Dear Ms. Kittredge,
I have a very hard time explaining why I keep reading this series. As I’ve mentioned in the past, the main character, Luna Wilder, can be really off-putting at times. On the other hand, it’s very nice to see her maturing and evolving over the course of the series. The Luna Wilder we meet in Witch Craft, the fourth installment of your Nocturne City series, is certainly not the same Luna Wilder we met at the beginning in Night Life. Well, in some ways, at any rate. I still question her taste in men.
When Witch Craft opens, Luna is now the head of the Supernatural Crimes Squad (SCS), a new division in Nocturne City’s police force created to look into cases not quite on the mundane side of things. Problem is they want the SCS to start bringing results ASAP. If not, then they’ll be disbanded and Luna and her co-workers will be out of a job.
Luna sees their chance to prove themselves with a new case. Mysterious fires are being set all over the city, killing some unsavory people who deal with Nocturne City’s supernatural side. What’s more, Luna is being targeted for reasons she doesn’t understand, by things she’s never seen before. To further complicate things, Lucas, the serial killer wendigo from Second Skin, has returned and Luna finds herself unwillingly attracted to Will Fagin, a federal agent who’s been assigned to investigate the ongoings and might have a secret or two of his own. Add to that a mole who’s feeding information to the people the SCS is trying to bring down, and Luna’s got a lot on her hands.
I wish I could say I enjoyed this book more than I did. I didn’t hate it and I did finish it, but it just didn’t incite much of a reaction from me either way like previous books in the series had. In fact, I actually put the book down in the middle for several weeks, and I didn’t feel any pull to return to it. I’m not sure why that is. In a sense, it sort of felt like the story and plot was just going through the motions.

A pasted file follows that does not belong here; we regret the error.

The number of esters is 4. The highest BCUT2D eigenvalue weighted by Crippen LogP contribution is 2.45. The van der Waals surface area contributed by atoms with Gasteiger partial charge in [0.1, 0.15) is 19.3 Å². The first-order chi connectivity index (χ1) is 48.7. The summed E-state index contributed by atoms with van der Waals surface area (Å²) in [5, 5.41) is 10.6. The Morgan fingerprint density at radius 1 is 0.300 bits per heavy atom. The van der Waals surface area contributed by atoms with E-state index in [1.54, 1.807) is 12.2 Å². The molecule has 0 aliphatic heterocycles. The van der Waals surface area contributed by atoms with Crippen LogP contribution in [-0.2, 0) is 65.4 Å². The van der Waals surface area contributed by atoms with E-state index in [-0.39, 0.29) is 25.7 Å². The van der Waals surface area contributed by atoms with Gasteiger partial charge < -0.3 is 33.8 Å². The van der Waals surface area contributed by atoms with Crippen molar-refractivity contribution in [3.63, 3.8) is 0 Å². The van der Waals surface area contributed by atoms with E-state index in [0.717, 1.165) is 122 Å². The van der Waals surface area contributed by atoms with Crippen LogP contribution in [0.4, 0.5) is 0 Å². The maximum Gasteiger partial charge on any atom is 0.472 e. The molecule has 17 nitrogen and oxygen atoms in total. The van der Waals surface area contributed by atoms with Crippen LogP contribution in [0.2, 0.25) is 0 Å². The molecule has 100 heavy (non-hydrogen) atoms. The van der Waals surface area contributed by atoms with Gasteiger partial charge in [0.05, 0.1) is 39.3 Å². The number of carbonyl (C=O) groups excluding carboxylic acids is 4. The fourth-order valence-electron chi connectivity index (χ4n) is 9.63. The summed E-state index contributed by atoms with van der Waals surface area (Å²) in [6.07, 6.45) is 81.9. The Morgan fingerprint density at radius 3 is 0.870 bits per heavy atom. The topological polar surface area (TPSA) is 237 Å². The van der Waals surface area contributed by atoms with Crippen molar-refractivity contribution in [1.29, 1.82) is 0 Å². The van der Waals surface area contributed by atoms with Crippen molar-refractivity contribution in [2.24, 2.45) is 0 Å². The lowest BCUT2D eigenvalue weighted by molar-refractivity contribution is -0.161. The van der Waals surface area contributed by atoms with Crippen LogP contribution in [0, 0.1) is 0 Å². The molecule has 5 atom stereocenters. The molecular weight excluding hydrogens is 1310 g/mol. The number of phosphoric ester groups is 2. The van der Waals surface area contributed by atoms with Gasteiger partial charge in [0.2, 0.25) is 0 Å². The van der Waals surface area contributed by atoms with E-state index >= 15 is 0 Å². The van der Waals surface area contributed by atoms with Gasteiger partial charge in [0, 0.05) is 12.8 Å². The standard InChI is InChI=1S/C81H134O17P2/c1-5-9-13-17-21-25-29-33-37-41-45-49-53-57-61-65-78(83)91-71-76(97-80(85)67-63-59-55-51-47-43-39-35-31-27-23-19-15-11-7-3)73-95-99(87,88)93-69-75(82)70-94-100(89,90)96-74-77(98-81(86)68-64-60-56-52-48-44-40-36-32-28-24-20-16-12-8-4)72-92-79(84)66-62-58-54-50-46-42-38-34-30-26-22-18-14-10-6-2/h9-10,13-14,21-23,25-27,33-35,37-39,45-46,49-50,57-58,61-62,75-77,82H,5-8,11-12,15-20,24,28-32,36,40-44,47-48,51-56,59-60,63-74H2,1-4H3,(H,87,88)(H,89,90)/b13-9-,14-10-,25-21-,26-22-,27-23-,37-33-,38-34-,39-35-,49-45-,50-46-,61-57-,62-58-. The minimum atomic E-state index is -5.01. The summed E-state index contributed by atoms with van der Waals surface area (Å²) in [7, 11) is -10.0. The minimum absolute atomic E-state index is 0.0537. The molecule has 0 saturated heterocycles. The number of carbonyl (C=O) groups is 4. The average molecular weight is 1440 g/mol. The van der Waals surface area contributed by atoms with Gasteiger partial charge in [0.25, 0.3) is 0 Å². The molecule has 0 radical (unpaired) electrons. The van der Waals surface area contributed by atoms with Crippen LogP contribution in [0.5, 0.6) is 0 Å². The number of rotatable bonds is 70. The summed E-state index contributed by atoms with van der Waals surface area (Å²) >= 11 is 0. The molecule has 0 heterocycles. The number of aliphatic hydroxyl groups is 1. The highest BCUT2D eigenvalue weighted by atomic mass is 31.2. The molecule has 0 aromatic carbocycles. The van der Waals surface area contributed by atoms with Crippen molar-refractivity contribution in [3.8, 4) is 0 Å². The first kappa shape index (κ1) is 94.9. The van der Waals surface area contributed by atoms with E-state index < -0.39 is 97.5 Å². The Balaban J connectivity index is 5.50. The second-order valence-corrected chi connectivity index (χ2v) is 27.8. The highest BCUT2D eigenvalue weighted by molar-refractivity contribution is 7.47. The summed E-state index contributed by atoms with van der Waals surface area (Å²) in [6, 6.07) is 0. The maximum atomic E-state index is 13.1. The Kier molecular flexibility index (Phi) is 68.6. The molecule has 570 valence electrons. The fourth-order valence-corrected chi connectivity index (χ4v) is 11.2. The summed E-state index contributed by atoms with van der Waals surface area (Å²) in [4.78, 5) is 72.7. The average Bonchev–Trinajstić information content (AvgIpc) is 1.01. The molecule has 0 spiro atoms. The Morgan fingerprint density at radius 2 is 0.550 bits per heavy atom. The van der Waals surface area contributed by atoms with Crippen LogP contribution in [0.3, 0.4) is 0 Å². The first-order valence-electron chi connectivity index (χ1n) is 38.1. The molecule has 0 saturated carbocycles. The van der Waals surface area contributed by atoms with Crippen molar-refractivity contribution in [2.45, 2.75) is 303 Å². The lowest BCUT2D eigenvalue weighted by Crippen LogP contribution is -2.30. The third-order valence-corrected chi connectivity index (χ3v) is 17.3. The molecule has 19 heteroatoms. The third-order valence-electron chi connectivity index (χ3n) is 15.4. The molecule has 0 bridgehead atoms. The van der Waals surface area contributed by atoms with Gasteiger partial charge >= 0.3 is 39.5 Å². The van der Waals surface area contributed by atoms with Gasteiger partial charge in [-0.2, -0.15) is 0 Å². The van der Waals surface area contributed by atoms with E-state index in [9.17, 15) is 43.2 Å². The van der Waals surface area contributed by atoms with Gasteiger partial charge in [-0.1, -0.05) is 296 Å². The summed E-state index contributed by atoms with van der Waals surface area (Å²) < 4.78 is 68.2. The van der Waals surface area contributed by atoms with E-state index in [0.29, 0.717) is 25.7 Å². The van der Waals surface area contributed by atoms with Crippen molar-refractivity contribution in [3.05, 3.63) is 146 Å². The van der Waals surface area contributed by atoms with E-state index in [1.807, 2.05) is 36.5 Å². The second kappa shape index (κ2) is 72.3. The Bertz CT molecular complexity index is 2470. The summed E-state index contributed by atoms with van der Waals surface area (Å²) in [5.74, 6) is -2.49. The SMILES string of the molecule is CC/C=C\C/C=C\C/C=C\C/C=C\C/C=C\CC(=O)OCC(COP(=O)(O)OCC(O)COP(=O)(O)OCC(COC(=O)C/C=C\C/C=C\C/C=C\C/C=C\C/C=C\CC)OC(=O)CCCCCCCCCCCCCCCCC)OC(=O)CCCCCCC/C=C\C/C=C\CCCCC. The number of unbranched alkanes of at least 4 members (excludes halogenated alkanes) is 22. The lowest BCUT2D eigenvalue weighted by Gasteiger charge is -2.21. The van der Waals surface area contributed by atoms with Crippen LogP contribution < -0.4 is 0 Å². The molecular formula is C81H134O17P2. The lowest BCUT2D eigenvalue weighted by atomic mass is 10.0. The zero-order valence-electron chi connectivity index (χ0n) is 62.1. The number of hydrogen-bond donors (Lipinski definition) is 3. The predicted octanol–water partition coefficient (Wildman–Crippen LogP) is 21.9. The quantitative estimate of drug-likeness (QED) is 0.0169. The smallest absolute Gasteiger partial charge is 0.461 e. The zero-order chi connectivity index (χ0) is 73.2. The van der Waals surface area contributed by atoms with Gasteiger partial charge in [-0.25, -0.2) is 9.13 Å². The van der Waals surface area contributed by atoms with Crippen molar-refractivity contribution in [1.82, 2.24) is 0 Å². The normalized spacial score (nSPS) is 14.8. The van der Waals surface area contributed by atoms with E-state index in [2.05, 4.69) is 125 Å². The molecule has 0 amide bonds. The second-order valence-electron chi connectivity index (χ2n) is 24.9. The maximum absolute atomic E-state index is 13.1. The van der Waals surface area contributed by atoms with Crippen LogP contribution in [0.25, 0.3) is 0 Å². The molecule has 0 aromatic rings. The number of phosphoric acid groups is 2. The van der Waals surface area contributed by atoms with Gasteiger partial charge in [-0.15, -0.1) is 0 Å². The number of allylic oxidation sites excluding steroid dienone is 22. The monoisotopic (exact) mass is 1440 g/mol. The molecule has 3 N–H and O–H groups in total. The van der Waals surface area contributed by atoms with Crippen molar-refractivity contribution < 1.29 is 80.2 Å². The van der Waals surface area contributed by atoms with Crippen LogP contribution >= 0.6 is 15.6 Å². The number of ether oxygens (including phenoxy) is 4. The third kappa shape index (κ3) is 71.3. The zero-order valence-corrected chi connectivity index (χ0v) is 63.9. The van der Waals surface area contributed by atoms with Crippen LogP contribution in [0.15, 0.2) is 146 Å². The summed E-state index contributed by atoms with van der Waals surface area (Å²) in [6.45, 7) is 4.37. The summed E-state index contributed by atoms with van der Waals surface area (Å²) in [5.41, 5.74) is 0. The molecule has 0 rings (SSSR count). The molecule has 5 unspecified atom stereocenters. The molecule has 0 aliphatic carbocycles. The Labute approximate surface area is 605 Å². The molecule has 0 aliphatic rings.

I wasn’t very interested in Luna’s new love interest, Will, even after we learned what his secret was. I’ve also never been particularly keen on Lucas, but serial killers tend to bring forth that reaction from me. Even though I never cared for Dmitri, his interactions with Luna were at least interesting. I can’t really say that here.
It also didn’t help that I figured out who the mole was the second we learned there was a mole in the SCS. I thought it obvious and that removed a lot of the suspense from the plot for me. I’m not sure if we were supposed to believe another person on Luna’s team was the spy. Unfortunately, that person was too obviously a red herring for it to be effective.
I did like the fact that the mythology of the Nocturne City world expanded by having different creatures than we’ve seen previously, and also by including different disciplines of witchcraft. But it almost felt very kitchen sink-like; too much going on to form any lasting impression.
As usual, I enjoyed the relationship between Luna and her cousin, Sunshine. I still think that’s one of the best aspects of the series. And how funny is it that Sunny is now dating Luna’s former boss. Ha! How traumatic that must be for Luna. I also liked seeing the interactions between Luna and her formidable grandmother. It makes me wish we could have seen more of it in previous books. Well, maybe in the next one.
I really do wish I could have liked this book more than I did. I know that the Nocturne City series ends with the next book, though, so maybe the final novel will yield different results. C
This book can be purchased at Amazon. Ebook format? What’s that?